It’s been more than 30 years. Thirty years of movies and TV shows and books, each one competing for a different angle on a well-documented day in 1978, each one offering additional historical analyses and fewer contemporary ones, each one coming to a full stop on November 18. Even the documentaries that set out to tell “the rest of the story” get shanghaied along the way – by budgets? by ratings considerations? by editorial disputes? by corporate cold feet? by the conventional wisdom of what happened that day? – and are unable to find their way out of Jonestown before the closing credits, like running a 100 yard dash, quitting half way through, and hoping no one notices.
Whatever the reason, it is certainly not for lack of available resources. There were more than 80 members of Peoples Temple in Guyana who survived that day – and scores more, including myself, in the States; and scores more former members of the Temple – and most are still alive. What have their lives been like? What did the experience do to their capacity to form friendships, relationships, intimate partnerships? Are they politically active? How about their religiosity? Do they adhere to the social values they championed in the Temple? How do they react to authority figures?
I think I speak for many Temple survivors when I say, it’s time for a documentary that begins with the deaths in Jonestown and Georgetown on November 18, 1978 and quickly moves on to tell of what has happened since then, as we – individuals and society, all of us – continue on, reacting, understanding and learning from such a horror.
Stuck on the Ending
Most media queries I receive talk about the reporter’s upcoming project as one which intends to understand what happened and ensure it doesn’t happen again. This sounds nice – most have said it all along – but somehow the lofty goal always gets subverted. Instead of insights and learning, we are left with yet another prurient look at the gore and horror of the ending, images of a vat of poison, bodies stacked at the pavilion and the slurred words of a crazed paranoid man. Kool-aid jokes are now part of the culture, with few knowing even where they came from.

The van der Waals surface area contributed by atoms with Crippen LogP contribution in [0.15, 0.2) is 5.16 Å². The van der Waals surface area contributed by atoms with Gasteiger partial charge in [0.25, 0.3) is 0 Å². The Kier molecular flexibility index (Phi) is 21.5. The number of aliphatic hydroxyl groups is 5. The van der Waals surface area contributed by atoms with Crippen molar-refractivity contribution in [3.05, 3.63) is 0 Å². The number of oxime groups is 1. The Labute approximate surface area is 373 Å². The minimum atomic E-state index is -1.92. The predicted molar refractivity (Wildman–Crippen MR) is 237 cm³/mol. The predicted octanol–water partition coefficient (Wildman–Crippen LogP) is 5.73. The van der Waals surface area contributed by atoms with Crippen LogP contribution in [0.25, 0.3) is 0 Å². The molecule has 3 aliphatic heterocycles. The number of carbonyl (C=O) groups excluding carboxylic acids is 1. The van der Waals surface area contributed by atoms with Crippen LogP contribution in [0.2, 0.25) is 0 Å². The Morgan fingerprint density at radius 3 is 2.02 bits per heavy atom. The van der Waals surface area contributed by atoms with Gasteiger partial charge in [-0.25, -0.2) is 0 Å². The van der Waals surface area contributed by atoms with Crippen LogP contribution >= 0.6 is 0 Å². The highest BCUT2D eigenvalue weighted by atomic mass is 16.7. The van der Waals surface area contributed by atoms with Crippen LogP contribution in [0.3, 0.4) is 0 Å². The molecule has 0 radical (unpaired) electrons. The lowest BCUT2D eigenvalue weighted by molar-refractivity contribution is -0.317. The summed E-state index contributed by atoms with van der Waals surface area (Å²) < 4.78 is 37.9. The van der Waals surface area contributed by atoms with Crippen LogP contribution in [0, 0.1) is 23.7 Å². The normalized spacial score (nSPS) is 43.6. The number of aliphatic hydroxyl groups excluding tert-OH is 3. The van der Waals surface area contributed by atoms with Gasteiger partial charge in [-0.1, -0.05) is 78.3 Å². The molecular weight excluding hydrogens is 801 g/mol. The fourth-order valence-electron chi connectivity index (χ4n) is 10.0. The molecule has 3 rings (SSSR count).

There have been a few exceptions. Some coverage has gone deeper – letting survivors show themselves as people – which in no way lessens what happened but does make the people more real and not so easily dismissed. This is not a call to sugarcoat the import of what the Temple was led to. Certainly no one can excuse, justify or glorify how Jonestown ended.
But since we as a nation don’t know how the survivors survived, we don’t learn how to avoid the next Jonestown. To the contrary, most viewers finish watching these programs with a sense of relief, thinking that they are – obviously! – not like the lost souls of Peoples Temple, that they are not “out of their minds” and therefore they are beyond the reach of a cult, that nothing like this could ever happen to them.
In Jonestown: The Life and Death of Peoples Temple, director Stanley Nelson begins by confronting this very thought. The very first words of the film – even before the opening credits – are of former member Debbie Layton saying, “Nobody joins a cult. Nobody joins something they think is going to hurt them.” What starts out seeming so right can over time, little by little, become very different. It was a good start, and a disappointing follow-through.